• 25 / 09 / 2017
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Service is Job One

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Patrick Naude 25 September, 2017 at 7:37 am

Patrick Naude has been in the printer cartridge recycling industry since 1996 when he opened 2 branches on behalf of South Africa’s largest recycler, at the time—Royce Imaging. 5 years later, Naude started to remanufacture his own brand of laser and inkjet cartridges, selling to the end user as well as the wholesale trade. Soon realizing that there was a need to get closer to the source, Naude entered the raw material industry partnering with 4Ways Imaging in South Africa. In 2011, there was an opportunity to diversify into other markets and he created CMYK Industries. In the last 4 years, he has been focusing on the growth and trends in African markets and finding cost saving solutions for many OEM companies looking to save on their MPS/ CPP solutions.

Often we get caught up in the grind of our daily businesses and then we wake up and wonder why some of our customers no longer purchase from us.

Although it is great to retain 100% of our customers, it is not realistic.

Customers will leave you for a variety of reasons. Maybe it is in search of a better price. It could be new purchasing personnel want to try something new. Or, heaven forbid, it’s because of poor quality products.

Perhaps your competitors have items you do not offer so this becomes another reason to lose a client. Or they may simply provide a better customer experience.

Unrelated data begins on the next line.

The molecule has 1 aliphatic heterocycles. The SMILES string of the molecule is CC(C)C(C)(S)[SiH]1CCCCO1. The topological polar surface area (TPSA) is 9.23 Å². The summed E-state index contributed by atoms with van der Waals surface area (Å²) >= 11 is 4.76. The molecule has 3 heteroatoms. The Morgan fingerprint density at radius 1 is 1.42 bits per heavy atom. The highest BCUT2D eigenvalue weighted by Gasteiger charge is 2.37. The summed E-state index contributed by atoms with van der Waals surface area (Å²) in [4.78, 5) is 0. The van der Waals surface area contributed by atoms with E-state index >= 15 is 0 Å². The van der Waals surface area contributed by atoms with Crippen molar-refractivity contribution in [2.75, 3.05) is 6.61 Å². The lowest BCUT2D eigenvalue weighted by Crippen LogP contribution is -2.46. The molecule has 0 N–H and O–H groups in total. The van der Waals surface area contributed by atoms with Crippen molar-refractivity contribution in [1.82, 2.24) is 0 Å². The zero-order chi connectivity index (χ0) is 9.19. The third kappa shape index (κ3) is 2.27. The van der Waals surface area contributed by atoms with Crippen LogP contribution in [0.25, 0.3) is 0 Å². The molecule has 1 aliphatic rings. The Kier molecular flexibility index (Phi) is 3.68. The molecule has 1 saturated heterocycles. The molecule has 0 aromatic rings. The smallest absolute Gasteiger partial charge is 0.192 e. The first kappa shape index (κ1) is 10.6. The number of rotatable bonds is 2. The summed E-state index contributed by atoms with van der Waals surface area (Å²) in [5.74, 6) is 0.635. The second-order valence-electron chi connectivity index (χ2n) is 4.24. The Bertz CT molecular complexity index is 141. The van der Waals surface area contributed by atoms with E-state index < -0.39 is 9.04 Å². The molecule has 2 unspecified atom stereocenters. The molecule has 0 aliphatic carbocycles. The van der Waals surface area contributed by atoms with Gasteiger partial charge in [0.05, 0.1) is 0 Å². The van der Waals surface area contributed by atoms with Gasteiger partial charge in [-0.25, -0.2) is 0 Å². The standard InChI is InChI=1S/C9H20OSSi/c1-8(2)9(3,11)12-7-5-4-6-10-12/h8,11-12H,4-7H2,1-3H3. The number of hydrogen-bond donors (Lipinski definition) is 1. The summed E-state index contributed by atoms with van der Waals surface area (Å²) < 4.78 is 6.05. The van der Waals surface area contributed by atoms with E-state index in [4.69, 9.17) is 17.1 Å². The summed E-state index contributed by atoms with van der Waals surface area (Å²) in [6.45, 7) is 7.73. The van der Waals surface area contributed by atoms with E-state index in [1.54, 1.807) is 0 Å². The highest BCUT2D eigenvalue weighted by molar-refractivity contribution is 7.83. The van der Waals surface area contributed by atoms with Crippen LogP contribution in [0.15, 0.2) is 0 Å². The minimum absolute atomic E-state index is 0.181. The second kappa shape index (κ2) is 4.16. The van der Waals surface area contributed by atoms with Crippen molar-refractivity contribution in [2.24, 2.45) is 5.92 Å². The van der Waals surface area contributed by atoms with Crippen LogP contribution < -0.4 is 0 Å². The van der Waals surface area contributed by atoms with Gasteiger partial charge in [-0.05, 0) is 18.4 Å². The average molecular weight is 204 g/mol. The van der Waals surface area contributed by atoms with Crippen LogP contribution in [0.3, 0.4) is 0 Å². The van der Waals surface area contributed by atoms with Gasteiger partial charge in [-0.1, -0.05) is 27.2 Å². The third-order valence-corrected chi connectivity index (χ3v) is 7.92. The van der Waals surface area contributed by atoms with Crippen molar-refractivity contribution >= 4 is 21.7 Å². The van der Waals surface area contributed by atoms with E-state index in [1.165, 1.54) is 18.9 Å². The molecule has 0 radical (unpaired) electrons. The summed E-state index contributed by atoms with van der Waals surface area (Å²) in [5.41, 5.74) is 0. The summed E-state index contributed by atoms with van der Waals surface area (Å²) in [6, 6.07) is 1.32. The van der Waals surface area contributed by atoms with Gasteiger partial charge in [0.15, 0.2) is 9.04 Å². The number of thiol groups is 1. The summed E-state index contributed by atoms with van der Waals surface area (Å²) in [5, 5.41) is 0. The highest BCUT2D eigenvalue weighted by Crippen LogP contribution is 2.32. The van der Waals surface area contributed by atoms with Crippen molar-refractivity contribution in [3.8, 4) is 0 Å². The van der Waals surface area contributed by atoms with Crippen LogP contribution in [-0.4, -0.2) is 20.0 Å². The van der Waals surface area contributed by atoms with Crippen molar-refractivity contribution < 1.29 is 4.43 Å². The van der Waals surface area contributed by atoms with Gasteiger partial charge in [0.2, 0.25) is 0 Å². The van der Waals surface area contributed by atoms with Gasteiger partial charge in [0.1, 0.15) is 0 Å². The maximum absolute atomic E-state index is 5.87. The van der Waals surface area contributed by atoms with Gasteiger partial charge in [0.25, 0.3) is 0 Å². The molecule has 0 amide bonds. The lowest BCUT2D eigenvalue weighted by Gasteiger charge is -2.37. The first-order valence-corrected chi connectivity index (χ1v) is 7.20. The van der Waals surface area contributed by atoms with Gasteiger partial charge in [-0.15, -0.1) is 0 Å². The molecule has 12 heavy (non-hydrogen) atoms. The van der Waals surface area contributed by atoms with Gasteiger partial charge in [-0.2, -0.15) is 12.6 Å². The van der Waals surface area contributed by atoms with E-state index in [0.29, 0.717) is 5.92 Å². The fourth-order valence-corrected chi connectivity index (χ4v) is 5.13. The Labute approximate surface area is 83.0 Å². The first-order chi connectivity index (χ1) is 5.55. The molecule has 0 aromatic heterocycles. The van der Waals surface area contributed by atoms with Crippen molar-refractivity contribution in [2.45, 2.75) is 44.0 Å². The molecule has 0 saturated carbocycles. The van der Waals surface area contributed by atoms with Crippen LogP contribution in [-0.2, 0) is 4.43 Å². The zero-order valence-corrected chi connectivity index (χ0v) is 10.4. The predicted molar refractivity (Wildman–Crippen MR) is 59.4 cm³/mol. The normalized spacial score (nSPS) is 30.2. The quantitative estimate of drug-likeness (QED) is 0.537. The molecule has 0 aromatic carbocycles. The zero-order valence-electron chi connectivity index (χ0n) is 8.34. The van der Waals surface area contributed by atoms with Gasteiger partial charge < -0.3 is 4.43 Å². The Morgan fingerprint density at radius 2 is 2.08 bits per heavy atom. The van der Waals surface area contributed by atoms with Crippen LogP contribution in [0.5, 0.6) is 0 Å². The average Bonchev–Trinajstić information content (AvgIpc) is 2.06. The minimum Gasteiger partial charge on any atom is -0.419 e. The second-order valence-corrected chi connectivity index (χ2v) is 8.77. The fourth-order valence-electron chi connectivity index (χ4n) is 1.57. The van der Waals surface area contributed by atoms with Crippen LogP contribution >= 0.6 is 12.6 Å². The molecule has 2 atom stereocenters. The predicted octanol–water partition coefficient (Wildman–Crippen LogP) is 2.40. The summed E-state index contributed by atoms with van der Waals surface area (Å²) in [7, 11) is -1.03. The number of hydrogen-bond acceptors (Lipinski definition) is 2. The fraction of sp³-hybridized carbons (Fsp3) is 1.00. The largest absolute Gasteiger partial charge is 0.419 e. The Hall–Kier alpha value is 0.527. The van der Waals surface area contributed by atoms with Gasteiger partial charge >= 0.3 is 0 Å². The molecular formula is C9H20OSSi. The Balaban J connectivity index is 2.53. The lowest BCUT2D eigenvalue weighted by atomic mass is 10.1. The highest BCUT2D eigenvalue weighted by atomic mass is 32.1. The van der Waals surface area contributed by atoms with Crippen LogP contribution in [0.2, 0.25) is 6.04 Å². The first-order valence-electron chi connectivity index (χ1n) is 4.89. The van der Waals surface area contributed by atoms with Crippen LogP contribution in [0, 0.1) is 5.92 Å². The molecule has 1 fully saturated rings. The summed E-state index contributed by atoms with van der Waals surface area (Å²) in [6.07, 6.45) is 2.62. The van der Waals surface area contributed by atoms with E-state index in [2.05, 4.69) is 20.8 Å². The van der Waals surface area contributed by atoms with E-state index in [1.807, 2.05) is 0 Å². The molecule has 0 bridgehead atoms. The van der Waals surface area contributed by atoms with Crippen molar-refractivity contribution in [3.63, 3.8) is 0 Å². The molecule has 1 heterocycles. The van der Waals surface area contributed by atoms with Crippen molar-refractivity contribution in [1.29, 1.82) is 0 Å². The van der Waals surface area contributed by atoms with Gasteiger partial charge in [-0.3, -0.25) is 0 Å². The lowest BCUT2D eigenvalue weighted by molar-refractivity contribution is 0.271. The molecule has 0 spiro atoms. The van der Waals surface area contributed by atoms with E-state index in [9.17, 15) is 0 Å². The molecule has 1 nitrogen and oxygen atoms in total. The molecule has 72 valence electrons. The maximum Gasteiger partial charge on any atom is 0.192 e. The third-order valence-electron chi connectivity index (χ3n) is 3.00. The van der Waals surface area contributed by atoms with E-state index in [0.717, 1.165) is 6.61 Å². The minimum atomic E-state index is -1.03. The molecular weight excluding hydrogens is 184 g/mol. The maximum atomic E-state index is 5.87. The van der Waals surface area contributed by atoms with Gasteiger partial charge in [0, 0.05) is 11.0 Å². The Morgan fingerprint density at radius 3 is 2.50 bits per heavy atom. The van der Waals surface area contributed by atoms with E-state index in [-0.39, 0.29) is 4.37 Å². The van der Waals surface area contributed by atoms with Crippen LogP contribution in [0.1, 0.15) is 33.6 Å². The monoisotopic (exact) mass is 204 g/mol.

This is why I always say relationships and excellent service are incredibly important. It’s not always about making money. Think about the customer and what he or she expects and how he or she has to sell your products in turn to his customer.

Ask yourself if you would buy products from your company? I recall one time when I was still a young blood in the industry. I drove 200 km to an airstrip in order to meet a customer.

I was offering him the free loan of a printer for one of his farms that had been damaged by a storm. I met him at 5 a.m. and he flew two hours into Africa to deliver that printer to the farm just to keep his office printing. To me, this was just a normal way I offered service. To him, it saved his business.

He has been a loyal customer and friend ever since. All because of a simple act of service. I did not think of it at the time, but I was providing him with a better customer experience.

Excellence in business is not just expected, it’s demanded.  After having that experience, I say the best business model involves, in this order, service, quality then price.